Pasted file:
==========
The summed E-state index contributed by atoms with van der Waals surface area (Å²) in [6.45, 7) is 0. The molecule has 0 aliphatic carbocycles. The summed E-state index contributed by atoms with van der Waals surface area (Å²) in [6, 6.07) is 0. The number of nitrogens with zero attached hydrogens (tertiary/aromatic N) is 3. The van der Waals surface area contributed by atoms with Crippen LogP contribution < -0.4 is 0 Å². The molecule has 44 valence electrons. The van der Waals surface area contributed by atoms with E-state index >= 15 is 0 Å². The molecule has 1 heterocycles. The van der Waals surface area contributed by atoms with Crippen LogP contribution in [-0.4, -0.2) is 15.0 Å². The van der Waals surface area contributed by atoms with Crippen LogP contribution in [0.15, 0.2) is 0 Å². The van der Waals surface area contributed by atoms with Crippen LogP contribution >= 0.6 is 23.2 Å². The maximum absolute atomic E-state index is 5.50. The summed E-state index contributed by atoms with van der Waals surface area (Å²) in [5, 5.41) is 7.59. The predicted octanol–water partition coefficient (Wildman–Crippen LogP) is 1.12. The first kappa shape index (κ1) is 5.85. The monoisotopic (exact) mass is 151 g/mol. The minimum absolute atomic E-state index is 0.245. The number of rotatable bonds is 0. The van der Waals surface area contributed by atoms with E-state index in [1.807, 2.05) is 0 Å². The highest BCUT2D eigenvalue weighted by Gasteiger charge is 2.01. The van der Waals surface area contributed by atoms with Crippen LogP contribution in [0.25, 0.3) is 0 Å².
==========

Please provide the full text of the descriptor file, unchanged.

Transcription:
The summed E-state index contributed by atoms with van der Waals surface area (Å²) in [6.45, 7) is 0. The molecule has 0 aliphatic carbocycles. The summed E-state index contributed by atoms with van der Waals surface area (Å²) in [6, 6.07) is 0. The number of nitrogens with zero attached hydrogens (tertiary/aromatic N) is 3. The van der Waals surface area contributed by atoms with Crippen LogP contribution < -0.4 is 0 Å². The molecule has 44 valence electrons. The van der Waals surface area contributed by atoms with E-state index >= 15 is 0 Å². The molecule has 1 heterocycles. The van der Waals surface area contributed by atoms with Crippen LogP contribution in [-0.4, -0.2) is 15.0 Å². The van der Waals surface area contributed by atoms with Crippen LogP contribution in [0.15, 0.2) is 0 Å². The van der Waals surface area contributed by atoms with Crippen LogP contribution >= 0.6 is 23.2 Å². The maximum absolute atomic E-state index is 5.50. The summed E-state index contributed by atoms with van der Waals surface area (Å²) in [5, 5.41) is 7.59. The predicted octanol–water partition coefficient (Wildman–Crippen LogP) is 1.12. The first kappa shape index (κ1) is 5.85. The monoisotopic (exact) mass is 151 g/mol. The minimum absolute atomic E-state index is 0.245. The number of rotatable bonds is 0. The van der Waals surface area contributed by atoms with E-state index in [1.807, 2.05) is 0 Å². The highest BCUT2D eigenvalue weighted by Gasteiger charge is 2.01. The van der Waals surface area contributed by atoms with Crippen LogP contribution in [0.25, 0.3) is 0 Å².